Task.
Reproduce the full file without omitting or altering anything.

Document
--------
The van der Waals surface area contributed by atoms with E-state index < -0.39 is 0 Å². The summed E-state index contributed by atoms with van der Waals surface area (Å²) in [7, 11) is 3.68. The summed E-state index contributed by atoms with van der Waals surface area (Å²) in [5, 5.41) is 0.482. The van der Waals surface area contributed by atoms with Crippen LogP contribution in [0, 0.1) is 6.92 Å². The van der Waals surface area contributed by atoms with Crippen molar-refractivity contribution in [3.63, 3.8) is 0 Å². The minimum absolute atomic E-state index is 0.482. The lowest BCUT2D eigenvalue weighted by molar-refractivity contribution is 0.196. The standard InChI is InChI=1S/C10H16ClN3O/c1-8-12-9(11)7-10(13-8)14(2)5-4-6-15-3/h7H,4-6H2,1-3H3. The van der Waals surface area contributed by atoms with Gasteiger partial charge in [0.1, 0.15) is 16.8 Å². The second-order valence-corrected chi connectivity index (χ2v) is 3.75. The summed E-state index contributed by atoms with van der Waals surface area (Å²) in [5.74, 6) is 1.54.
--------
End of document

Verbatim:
The van der Waals surface area contributed by atoms with E-state index < -0.39 is 0 Å². The summed E-state index contributed by atoms with van der Waals surface area (Å²) in [7, 11) is 3.68. The summed E-state index contributed by atoms with van der Waals surface area (Å²) in [5, 5.41) is 0.482. The van der Waals surface area contributed by atoms with Crippen LogP contribution in [0, 0.1) is 6.92 Å². The van der Waals surface area contributed by atoms with Crippen molar-refractivity contribution in [3.63, 3.8) is 0 Å². The minimum absolute atomic E-state index is 0.482. The lowest BCUT2D eigenvalue weighted by molar-refractivity contribution is 0.196. The standard InChI is InChI=1S/C10H16ClN3O/c1-8-12-9(11)7-10(13-8)14(2)5-4-6-15-3/h7H,4-6H2,1-3H3. The van der Waals surface area contributed by atoms with Gasteiger partial charge in [0.1, 0.15) is 16.8 Å². The second-order valence-corrected chi connectivity index (χ2v) is 3.75. The summed E-state index contributed by atoms with van der Waals surface area (Å²) in [5.74, 6) is 1.54.